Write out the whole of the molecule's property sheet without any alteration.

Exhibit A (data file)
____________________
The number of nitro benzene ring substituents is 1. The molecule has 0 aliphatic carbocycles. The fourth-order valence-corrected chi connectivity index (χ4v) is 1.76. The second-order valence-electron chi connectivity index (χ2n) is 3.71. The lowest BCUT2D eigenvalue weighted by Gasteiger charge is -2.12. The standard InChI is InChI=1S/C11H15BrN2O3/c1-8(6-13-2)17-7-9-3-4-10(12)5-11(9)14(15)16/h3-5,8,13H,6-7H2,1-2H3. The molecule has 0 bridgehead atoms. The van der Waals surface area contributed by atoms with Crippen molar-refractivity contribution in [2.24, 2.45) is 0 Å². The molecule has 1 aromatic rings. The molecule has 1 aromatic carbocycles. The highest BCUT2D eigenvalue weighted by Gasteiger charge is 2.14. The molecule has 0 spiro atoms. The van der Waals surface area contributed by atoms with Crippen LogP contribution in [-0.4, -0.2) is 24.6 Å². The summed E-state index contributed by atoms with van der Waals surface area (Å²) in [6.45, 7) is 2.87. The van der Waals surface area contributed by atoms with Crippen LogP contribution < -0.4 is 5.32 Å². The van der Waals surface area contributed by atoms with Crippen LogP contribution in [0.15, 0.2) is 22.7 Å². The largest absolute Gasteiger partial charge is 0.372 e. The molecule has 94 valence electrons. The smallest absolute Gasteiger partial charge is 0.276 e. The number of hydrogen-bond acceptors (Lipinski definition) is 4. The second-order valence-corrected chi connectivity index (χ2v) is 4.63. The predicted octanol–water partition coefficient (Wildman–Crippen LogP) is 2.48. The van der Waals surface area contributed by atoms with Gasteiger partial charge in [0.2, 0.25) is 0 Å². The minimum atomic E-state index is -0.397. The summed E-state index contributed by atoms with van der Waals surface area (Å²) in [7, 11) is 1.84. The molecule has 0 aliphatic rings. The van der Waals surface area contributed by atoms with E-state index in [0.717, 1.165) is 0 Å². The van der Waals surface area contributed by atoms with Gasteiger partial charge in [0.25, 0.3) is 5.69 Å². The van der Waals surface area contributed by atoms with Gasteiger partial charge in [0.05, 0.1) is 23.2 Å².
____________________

The number of nitro benzene ring substituents is 1. The molecule has 0 aliphatic carbocycles. The fourth-order valence-corrected chi connectivity index (χ4v) is 1.76. The second-order valence-electron chi connectivity index (χ2n) is 3.71. The lowest BCUT2D eigenvalue weighted by Gasteiger charge is -2.12. The standard InChI is InChI=1S/C11H15BrN2O3/c1-8(6-13-2)17-7-9-3-4-10(12)5-11(9)14(15)16/h3-5,8,13H,6-7H2,1-2H3. The molecule has 0 bridgehead atoms. The van der Waals surface area contributed by atoms with Crippen molar-refractivity contribution in [2.24, 2.45) is 0 Å². The molecule has 1 aromatic rings. The molecule has 1 aromatic carbocycles. The highest BCUT2D eigenvalue weighted by Gasteiger charge is 2.14. The molecule has 0 spiro atoms. The van der Waals surface area contributed by atoms with Crippen LogP contribution in [-0.4, -0.2) is 24.6 Å². The summed E-state index contributed by atoms with van der Waals surface area (Å²) in [6.45, 7) is 2.87. The van der Waals surface area contributed by atoms with Crippen LogP contribution < -0.4 is 5.32 Å². The van der Waals surface area contributed by atoms with Crippen LogP contribution in [0.15, 0.2) is 22.7 Å². The largest absolute Gasteiger partial charge is 0.372 e. The molecule has 94 valence electrons. The smallest absolute Gasteiger partial charge is 0.276 e. The number of hydrogen-bond acceptors (Lipinski definition) is 4. The second-order valence-corrected chi connectivity index (χ2v) is 4.63. The predicted octanol–water partition coefficient (Wildman–Crippen LogP) is 2.48. The van der Waals surface area contributed by atoms with Gasteiger partial charge in [0.2, 0.25) is 0 Å². The minimum atomic E-state index is -0.397. The summed E-state index contributed by atoms with van der Waals surface area (Å²) in [7, 11) is 1.84. The molecule has 0 aliphatic rings. The van der Waals surface area contributed by atoms with E-state index in [0.717, 1.165) is 0 Å². The van der Waals surface area contributed by atoms with Gasteiger partial charge in [0.25, 0.3) is 5.69 Å². The van der Waals surface area contributed by atoms with Gasteiger partial charge in [0.05, 0.1) is 23.2 Å².